Ashe Schow writes at The Washington Examiner about a Columbia oped editor failing to present all the facts in Emma Sulkowicz’s (the woman who carries her mattress around and was invited to the State of the Union address as a result) rape charge.
A former opinion editor for the Columbia Spectator — Columbia University’s student newspaper — has expressed remorse for not being “thorough and impartial” in reporting stories on sexual assault.
Daniel Garisto, a junior at Columbia College (part of CU), responded to a recent expose in the Daily Beast that provided Paul Nungesser’s account of what happened between him and fellow Columbia student Emma Sulkowicz. Sulkowicz has made numerous media appearances claiming she was hit, choked and raped by Nungesser and is carrying a mattress around campus as an art project and effort to get him to leave the school.
Garisto said he was “perturbed” by the Daily Beast article, because of its claim that Nungesser was found guilty in a “trial-by-media.” He explained his role in telling the stories of accusers in an effort to “promote discourse about sexual assault policy.
“But I think we — not just the opinion page, not just Spec — but we, the members of the campus media, failed specifically with Sulkowicz’s story by not being thorough and impartial,” Garisto wrote.
“Instead, campus media’s goal to promote discussion about sexual assault and to support survivors became conflated with a fear of rigorous reporting,” he added. “Personally, I felt that if I covered the existence of a different perspective — say, that due process should be respected — not only would I have been excoriated, but many would have said that I was harming survivors and the fight against sexual assault.”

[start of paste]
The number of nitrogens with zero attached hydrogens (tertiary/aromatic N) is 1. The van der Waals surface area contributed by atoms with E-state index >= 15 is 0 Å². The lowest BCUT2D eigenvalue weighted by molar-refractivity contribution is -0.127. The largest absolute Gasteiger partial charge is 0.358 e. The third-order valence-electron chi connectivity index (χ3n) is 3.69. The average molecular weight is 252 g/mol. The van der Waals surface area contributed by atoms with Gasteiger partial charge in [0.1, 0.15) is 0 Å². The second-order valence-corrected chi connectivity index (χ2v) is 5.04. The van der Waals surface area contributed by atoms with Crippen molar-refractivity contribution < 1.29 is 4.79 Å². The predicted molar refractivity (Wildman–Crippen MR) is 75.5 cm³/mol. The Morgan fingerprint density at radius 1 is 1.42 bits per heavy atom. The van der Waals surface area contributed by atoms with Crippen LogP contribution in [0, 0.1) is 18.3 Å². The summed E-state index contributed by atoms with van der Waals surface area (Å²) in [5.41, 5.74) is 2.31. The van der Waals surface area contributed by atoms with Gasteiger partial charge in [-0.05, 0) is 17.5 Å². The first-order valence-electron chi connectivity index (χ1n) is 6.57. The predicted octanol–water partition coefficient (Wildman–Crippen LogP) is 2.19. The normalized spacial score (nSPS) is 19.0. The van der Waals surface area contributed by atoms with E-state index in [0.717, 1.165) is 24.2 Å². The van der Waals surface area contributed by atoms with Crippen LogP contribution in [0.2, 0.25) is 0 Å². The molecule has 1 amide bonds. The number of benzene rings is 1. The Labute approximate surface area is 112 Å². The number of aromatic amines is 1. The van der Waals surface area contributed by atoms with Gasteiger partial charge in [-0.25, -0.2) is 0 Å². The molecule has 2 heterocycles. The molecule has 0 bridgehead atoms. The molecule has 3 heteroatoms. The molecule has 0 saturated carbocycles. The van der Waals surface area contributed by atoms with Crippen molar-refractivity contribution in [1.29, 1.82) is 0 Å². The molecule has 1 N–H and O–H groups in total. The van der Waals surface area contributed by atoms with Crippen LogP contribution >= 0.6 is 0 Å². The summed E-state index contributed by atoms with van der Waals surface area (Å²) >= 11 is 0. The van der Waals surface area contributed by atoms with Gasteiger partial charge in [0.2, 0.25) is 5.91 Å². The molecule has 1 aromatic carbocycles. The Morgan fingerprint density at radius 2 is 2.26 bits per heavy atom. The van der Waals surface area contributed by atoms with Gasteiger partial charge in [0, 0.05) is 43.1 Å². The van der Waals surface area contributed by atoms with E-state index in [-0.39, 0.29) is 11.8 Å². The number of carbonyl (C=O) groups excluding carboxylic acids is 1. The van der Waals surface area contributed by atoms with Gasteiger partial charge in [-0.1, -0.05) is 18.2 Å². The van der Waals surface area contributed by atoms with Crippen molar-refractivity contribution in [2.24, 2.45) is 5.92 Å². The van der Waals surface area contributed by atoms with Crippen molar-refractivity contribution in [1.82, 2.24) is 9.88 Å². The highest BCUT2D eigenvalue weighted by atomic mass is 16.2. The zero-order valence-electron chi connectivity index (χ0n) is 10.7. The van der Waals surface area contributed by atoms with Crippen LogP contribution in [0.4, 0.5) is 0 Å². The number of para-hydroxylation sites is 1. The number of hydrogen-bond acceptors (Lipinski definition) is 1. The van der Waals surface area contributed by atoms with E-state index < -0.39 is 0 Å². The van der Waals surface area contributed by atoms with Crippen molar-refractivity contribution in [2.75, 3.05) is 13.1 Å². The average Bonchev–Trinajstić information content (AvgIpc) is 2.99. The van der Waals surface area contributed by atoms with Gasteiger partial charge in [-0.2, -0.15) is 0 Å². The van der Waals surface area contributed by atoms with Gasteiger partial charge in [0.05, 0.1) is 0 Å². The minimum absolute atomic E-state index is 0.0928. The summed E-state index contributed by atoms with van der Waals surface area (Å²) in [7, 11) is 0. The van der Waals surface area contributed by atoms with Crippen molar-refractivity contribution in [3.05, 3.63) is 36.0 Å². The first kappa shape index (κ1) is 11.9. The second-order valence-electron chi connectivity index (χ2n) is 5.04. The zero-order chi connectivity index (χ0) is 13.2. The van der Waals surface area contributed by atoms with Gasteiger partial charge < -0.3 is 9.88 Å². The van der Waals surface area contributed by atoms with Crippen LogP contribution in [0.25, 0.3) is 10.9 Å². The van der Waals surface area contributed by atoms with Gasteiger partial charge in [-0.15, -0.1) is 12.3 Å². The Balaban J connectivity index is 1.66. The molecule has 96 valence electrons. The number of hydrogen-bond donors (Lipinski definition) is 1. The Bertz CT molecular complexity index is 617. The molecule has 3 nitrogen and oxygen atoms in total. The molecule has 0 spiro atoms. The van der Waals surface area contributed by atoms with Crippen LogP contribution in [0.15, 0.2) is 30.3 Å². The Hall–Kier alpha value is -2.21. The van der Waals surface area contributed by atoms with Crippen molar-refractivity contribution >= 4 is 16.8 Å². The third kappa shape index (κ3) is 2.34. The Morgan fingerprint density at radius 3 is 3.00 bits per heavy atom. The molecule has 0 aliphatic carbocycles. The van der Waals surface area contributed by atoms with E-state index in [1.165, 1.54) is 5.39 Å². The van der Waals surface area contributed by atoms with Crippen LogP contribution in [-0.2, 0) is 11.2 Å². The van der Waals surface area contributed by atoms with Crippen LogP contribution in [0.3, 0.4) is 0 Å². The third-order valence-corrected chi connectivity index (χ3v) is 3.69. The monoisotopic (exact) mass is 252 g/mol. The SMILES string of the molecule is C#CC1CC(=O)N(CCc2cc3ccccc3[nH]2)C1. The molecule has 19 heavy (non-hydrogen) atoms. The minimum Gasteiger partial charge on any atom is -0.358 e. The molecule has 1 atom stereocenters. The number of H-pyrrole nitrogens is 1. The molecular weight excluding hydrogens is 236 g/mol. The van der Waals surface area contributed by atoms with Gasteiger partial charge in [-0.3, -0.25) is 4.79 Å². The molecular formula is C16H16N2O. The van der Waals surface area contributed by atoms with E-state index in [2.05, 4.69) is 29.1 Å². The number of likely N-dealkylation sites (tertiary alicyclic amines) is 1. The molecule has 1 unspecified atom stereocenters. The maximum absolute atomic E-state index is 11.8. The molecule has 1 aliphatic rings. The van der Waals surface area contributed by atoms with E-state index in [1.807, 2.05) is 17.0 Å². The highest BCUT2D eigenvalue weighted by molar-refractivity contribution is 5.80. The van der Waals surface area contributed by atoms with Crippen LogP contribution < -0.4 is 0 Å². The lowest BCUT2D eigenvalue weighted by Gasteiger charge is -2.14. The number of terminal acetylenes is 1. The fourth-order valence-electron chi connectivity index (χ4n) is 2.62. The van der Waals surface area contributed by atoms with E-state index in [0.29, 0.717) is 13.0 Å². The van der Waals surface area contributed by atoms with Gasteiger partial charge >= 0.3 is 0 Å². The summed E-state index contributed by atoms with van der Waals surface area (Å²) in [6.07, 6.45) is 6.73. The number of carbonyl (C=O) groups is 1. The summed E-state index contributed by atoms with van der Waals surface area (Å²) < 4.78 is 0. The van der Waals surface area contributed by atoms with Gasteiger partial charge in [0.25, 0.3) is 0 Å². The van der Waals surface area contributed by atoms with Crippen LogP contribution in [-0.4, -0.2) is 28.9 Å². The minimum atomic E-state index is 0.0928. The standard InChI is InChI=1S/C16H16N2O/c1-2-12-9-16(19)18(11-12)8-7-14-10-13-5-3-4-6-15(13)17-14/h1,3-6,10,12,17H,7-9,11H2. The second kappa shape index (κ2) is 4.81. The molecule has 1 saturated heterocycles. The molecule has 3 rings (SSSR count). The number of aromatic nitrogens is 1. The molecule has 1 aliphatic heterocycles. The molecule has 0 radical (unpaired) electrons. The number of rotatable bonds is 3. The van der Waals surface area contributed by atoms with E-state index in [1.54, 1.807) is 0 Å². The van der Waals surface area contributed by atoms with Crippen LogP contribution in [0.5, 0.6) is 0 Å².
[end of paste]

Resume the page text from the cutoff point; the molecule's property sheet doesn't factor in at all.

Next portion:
Garisto explained that it is difficult to get other perspectives when writing about sexual assault, because the accused aren’t forthcoming — especially when they are still anonymous — and others are afraid to comment for fear of backlash. Garisto himself said he fully expects to receive a backlash just for writing his opinion.
And therein lies the biggest problem in the discussion of campus sexual assault. Activists fighting for a broader definition of consent under which nearly all sex could be considered rape,pushing false statistics, claiming that false accusations are so rare as to never be a concern and shaming anyone who dares tell the other side of the story make it impossible to have a rational discussion about a very serious issue.
Yes, rape happens. Yes, false accusations (and the more blurry wrongful or unproven accusations) happen. Yes, accusers deserve support. Yes, the accused deserve due process.
But the media, as Garisto pointed out, does a disservice to the discussion, accusers and the accused.
“Critical coverage isn’t only for the benefit of the accused, but for the public and the survivors themselves. Thorough and impartial reporting can only serve to validate a survivor’s claims, while biased or incomplete reporting can only serve to fuel doubt and mistrust,” Garisto wrote. “The media helps no one by remaining lax in its coverage.”
Garisto did try to alleviate some of the backlash he will receive by claiming he thinks Nungesser is “probably guilty” —breaking the media ethics he spent so much time addressing. But his overall point remains valid, it is not the media’s responsibility to provide only one side of the issue — that makes real reform that protects the accuser and the accused impossible.